A hobby box can range anywhere from $170 to nearly $200, depending on the seller. As usual, a hobby box contains two mini boxes, with seven cards to a pack. Topps promises one autographed relic and a relic card per mini box, with one of them being a triple relic. Collectors also will find three base cards and two numbered cards.
The base set for this 10th anniversary product is 100 cards and contains current players and retired stars. There are parallels in amethyst (numbered to 354), emerald (250), amber (125), gold (99), onyx (50) and sapphire (25). There also are 1/1 versions in ruby, along with 1/1 printing plates.
But if you’re buying Triple Threads, you are not looking to build a set. It’s the rookies and the big hits that are tantalizing.
There are parallels, of course, with sepia (numbered to 75), emerald (50) and black with silver ink (35). Cards that are 1/1s include ruby, wood, White Whale and printing plates.
Walker’s season, by the way, ended when the Mariners announced this week that they were shutting the 23-year-old down after he threw 169 innings this season, striking out 157 while walking just 40.
Walker’s signature is on-card (no sticker), and the swatches include the Mariners’ northwest green color in the position and number cutouts (P and 32). The other swatch is white and is to the right of the Mariners’ logo.
This is also a sepia parallel, numbered to 27. The uniform swatch is two inches long and an inch wide.
There were four serial numbered cards spread across the hobby box, two to a mini box. The cards I pulled were Paul Goldschmidt (amethyst, numbered to 354), Sonny Gray (emerald, 250), Freddie Freeman (amber, 125) and Kris Bryant (gold, 99).
I didn’t pull them, but there are some really high-end relic cards. Bat Nameplates are 12 different 1/1 book cards that feature the panel from a bat barrel on one side of the book and uniform swatches on the other. Big names from the past include Tony Gwynn, Dave Winfield, Don Mattingly and Mark McGwire.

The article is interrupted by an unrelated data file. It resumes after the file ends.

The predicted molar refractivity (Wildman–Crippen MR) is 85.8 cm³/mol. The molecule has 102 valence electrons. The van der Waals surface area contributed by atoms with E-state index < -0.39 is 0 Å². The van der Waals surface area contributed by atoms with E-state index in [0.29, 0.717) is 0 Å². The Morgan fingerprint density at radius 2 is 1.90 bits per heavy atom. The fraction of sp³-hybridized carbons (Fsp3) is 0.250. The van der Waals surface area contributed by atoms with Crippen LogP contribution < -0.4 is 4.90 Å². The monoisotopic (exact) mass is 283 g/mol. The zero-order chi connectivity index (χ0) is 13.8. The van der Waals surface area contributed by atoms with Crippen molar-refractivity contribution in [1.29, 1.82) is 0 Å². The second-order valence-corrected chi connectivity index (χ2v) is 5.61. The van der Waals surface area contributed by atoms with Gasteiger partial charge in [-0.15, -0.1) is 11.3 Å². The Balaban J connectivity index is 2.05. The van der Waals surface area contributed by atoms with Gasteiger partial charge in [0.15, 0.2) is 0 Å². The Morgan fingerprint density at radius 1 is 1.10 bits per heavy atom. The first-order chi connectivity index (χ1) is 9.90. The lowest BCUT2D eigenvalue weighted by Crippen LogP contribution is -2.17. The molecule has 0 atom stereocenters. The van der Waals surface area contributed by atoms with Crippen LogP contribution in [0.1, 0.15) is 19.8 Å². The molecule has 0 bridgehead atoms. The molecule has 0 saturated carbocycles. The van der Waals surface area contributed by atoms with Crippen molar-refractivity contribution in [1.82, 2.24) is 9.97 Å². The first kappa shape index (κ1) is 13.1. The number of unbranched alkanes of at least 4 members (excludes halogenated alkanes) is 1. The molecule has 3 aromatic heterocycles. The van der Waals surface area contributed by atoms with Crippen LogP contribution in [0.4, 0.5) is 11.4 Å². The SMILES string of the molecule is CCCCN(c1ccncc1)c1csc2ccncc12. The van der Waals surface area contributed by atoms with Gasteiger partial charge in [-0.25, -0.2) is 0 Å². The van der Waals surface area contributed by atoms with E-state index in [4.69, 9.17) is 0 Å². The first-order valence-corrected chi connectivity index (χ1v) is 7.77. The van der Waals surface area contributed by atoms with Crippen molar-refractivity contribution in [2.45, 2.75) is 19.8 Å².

Bat Knobs are also 1/1s, which highlights the end of the bat. This 10-card set boasts Gwynn, McGwire, Wade Boggs, Carlton Fisk and Ken Griffey Jr.
The premium card that would get me excited would come from the Cut Above subset. This is a nine-card set of cut signatures, all 1/1s, and all from Hall of Famers. Look at this list: Bob Feller, Eddie Mathews, Early Wynn, Willie Stargell, Hal Newhouser, Warren Spahn, Ted Williams, and two depicting Joe DiMaggio. The odds of pulling such a card? One in 4,820.
Here is an interesting item on the back of the mini box, where Topps lists the odds of pulling a card and also gives the disclaimer (for example, “Joe DiMaggio is a registered trademark of DiMaggio, LLC”). In capital letters, Topps notes that “Only the name and image of Ted Williams have been licensed by Ted Williams Family Enterprises, Ltd. … Memorabilia and/or cut signatures have not been obtained through Ted Williams Family Enterprises, Ltd.”
It takes up three lines, but hey, you’ve got to have those disclaimers in order. I get that.
A new addition to Triple Threads this year is the Triple Thr3Ds subset. There are 25 cards, which have three swatches and a 3-D design that is labeled lenticular. That means printed images have an illusion of depth, with the ability to change or move as one views the photo from different angles. That’s a nice concept on a baseball card; reminds me of the old Kellogg’s 3-D cards from the early 1970s — but without the cracking that was so prevalent with that set.
Triple Threads has been consistent through the years in its concept. Collectors can pull nice cards and even hope to pull bigger ones. It’s a high ticket item, but the rewards can be great. As with any expensive product, you roll the dice.